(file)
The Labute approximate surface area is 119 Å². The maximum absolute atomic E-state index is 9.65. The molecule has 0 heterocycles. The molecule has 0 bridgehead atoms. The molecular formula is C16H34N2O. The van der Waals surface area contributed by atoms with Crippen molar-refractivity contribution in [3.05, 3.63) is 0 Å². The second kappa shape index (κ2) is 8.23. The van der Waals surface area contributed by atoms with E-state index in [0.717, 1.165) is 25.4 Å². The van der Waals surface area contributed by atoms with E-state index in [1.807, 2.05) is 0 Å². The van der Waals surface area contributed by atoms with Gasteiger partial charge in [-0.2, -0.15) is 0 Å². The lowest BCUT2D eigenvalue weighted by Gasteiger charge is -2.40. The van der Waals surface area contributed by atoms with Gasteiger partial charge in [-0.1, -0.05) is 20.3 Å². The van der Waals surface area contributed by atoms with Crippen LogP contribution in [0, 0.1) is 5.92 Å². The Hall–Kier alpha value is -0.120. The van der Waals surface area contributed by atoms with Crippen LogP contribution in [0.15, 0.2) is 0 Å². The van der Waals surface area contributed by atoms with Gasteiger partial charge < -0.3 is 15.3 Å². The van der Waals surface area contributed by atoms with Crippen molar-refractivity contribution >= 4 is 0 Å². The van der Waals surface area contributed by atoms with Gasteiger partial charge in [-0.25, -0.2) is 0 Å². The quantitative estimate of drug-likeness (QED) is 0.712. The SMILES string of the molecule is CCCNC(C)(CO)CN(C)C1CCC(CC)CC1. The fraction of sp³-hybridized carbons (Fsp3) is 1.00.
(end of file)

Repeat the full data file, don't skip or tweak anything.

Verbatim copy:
The Labute approximate surface area is 119 Å². The maximum absolute atomic E-state index is 9.65. The molecule has 0 heterocycles. The molecule has 0 bridgehead atoms. The molecular formula is C16H34N2O. The van der Waals surface area contributed by atoms with Crippen molar-refractivity contribution in [3.05, 3.63) is 0 Å². The second kappa shape index (κ2) is 8.23. The van der Waals surface area contributed by atoms with E-state index in [0.717, 1.165) is 25.4 Å². The van der Waals surface area contributed by atoms with E-state index in [1.807, 2.05) is 0 Å². The van der Waals surface area contributed by atoms with Gasteiger partial charge in [-0.2, -0.15) is 0 Å². The lowest BCUT2D eigenvalue weighted by Gasteiger charge is -2.40. The van der Waals surface area contributed by atoms with Gasteiger partial charge in [-0.1, -0.05) is 20.3 Å². The van der Waals surface area contributed by atoms with Crippen LogP contribution in [0, 0.1) is 5.92 Å². The Hall–Kier alpha value is -0.120. The van der Waals surface area contributed by atoms with Crippen LogP contribution in [0.15, 0.2) is 0 Å². The van der Waals surface area contributed by atoms with Gasteiger partial charge < -0.3 is 15.3 Å². The van der Waals surface area contributed by atoms with Crippen molar-refractivity contribution >= 4 is 0 Å². The van der Waals surface area contributed by atoms with Gasteiger partial charge in [-0.25, -0.2) is 0 Å². The quantitative estimate of drug-likeness (QED) is 0.712. The SMILES string of the molecule is CCCNC(C)(CO)CN(C)C1CCC(CC)CC1. The fraction of sp³-hybridized carbons (Fsp3) is 1.00.